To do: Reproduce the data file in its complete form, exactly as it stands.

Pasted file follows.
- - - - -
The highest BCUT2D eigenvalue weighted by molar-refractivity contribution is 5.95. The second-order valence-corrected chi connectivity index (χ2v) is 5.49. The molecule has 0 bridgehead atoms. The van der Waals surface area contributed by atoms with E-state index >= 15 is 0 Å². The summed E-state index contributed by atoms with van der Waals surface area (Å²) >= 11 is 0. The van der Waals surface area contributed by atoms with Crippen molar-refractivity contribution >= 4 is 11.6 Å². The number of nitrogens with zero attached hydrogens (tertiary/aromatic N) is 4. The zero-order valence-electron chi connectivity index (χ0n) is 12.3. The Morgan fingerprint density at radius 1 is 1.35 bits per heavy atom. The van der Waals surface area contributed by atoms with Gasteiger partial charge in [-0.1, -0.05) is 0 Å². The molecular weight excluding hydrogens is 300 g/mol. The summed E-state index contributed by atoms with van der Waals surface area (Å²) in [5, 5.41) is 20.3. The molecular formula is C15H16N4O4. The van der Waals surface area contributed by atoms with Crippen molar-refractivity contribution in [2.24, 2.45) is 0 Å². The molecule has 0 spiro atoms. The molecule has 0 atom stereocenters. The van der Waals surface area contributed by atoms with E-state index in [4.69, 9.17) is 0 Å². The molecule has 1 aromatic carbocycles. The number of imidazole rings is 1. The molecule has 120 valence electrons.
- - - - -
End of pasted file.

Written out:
The highest BCUT2D eigenvalue weighted by molar-refractivity contribution is 5.95. The second-order valence-corrected chi connectivity index (χ2v) is 5.49. The molecule has 0 bridgehead atoms. The van der Waals surface area contributed by atoms with E-state index >= 15 is 0 Å². The summed E-state index contributed by atoms with van der Waals surface area (Å²) >= 11 is 0. The van der Waals surface area contributed by atoms with Crippen molar-refractivity contribution >= 4 is 11.6 Å². The number of nitrogens with zero attached hydrogens (tertiary/aromatic N) is 4. The zero-order valence-electron chi connectivity index (χ0n) is 12.3. The Morgan fingerprint density at radius 1 is 1.35 bits per heavy atom. The van der Waals surface area contributed by atoms with Gasteiger partial charge in [-0.1, -0.05) is 0 Å². The molecular weight excluding hydrogens is 300 g/mol. The summed E-state index contributed by atoms with van der Waals surface area (Å²) in [5, 5.41) is 20.3. The molecular formula is C15H16N4O4. The van der Waals surface area contributed by atoms with Crippen molar-refractivity contribution in [2.24, 2.45) is 0 Å². The molecule has 0 spiro atoms. The molecule has 0 atom stereocenters. The van der Waals surface area contributed by atoms with E-state index in [4.69, 9.17) is 0 Å². The molecule has 1 aromatic carbocycles. The number of imidazole rings is 1. The molecule has 120 valence electrons.